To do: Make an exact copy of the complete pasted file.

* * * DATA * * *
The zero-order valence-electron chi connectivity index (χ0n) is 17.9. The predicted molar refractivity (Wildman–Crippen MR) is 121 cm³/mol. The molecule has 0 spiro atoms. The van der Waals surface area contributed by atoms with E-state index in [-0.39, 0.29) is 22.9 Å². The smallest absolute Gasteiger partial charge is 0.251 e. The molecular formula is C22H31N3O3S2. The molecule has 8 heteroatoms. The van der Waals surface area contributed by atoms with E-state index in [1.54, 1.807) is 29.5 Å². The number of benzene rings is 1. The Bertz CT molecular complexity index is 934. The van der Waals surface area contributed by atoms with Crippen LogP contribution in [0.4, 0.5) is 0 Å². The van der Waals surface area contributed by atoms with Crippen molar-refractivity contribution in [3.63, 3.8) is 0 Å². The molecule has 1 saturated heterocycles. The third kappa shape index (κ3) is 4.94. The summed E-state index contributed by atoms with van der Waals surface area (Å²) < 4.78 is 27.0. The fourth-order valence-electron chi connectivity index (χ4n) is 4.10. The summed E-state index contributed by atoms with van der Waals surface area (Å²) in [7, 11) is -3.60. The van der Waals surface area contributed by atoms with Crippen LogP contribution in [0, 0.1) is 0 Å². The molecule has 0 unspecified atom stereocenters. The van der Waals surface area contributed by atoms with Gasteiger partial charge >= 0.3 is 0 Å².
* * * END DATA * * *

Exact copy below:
The zero-order valence-electron chi connectivity index (χ0n) is 17.9. The predicted molar refractivity (Wildman–Crippen MR) is 121 cm³/mol. The molecule has 0 spiro atoms. The van der Waals surface area contributed by atoms with E-state index in [-0.39, 0.29) is 22.9 Å². The smallest absolute Gasteiger partial charge is 0.251 e. The molecular formula is C22H31N3O3S2. The molecule has 8 heteroatoms. The van der Waals surface area contributed by atoms with E-state index in [1.54, 1.807) is 29.5 Å². The number of benzene rings is 1. The Bertz CT molecular complexity index is 934. The van der Waals surface area contributed by atoms with Crippen LogP contribution in [0.4, 0.5) is 0 Å². The van der Waals surface area contributed by atoms with Crippen molar-refractivity contribution in [3.63, 3.8) is 0 Å². The molecule has 1 saturated heterocycles. The third kappa shape index (κ3) is 4.94. The summed E-state index contributed by atoms with van der Waals surface area (Å²) < 4.78 is 27.0. The fourth-order valence-electron chi connectivity index (χ4n) is 4.10. The summed E-state index contributed by atoms with van der Waals surface area (Å²) in [7, 11) is -3.60. The van der Waals surface area contributed by atoms with Crippen LogP contribution in [0, 0.1) is 0 Å². The molecule has 0 unspecified atom stereocenters. The van der Waals surface area contributed by atoms with Gasteiger partial charge >= 0.3 is 0 Å².